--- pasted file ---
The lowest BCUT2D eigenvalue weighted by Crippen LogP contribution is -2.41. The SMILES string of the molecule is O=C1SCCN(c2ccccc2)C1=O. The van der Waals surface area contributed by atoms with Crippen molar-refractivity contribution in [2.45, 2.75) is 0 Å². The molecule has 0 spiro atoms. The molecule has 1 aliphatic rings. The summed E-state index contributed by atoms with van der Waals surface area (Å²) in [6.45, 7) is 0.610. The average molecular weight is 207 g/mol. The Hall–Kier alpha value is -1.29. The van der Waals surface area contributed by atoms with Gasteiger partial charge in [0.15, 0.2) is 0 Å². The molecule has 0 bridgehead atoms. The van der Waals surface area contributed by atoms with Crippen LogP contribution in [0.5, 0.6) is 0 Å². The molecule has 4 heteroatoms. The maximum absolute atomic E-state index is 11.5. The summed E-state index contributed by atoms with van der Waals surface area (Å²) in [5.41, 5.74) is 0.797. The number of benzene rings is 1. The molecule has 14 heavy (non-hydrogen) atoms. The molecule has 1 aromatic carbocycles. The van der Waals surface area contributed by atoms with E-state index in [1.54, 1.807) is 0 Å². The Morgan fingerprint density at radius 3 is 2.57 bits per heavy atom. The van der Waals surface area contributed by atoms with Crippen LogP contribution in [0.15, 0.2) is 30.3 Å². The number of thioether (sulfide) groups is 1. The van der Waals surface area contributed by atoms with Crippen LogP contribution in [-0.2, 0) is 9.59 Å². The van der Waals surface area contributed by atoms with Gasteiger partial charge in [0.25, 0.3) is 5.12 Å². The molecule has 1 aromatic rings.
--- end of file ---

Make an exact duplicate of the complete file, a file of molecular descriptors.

The lowest BCUT2D eigenvalue weighted by Crippen LogP contribution is -2.41. The SMILES string of the molecule is O=C1SCCN(c2ccccc2)C1=O. The van der Waals surface area contributed by atoms with Crippen molar-refractivity contribution in [2.45, 2.75) is 0 Å². The molecule has 0 spiro atoms. The molecule has 1 aliphatic rings. The summed E-state index contributed by atoms with van der Waals surface area (Å²) in [6.45, 7) is 0.610. The average molecular weight is 207 g/mol. The Hall–Kier alpha value is -1.29. The van der Waals surface area contributed by atoms with Gasteiger partial charge in [0.15, 0.2) is 0 Å². The molecule has 0 bridgehead atoms. The van der Waals surface area contributed by atoms with Crippen LogP contribution in [0.5, 0.6) is 0 Å². The molecule has 4 heteroatoms. The maximum absolute atomic E-state index is 11.5. The summed E-state index contributed by atoms with van der Waals surface area (Å²) in [5.41, 5.74) is 0.797. The number of benzene rings is 1. The molecule has 14 heavy (non-hydrogen) atoms. The molecule has 1 aromatic carbocycles. The van der Waals surface area contributed by atoms with E-state index in [1.54, 1.807) is 0 Å². The Morgan fingerprint density at radius 3 is 2.57 bits per heavy atom. The van der Waals surface area contributed by atoms with Crippen LogP contribution in [0.15, 0.2) is 30.3 Å². The number of thioether (sulfide) groups is 1. The van der Waals surface area contributed by atoms with Crippen LogP contribution in [-0.2, 0) is 9.59 Å². The van der Waals surface area contributed by atoms with Gasteiger partial charge in [0.25, 0.3) is 5.12 Å². The molecule has 1 aromatic rings.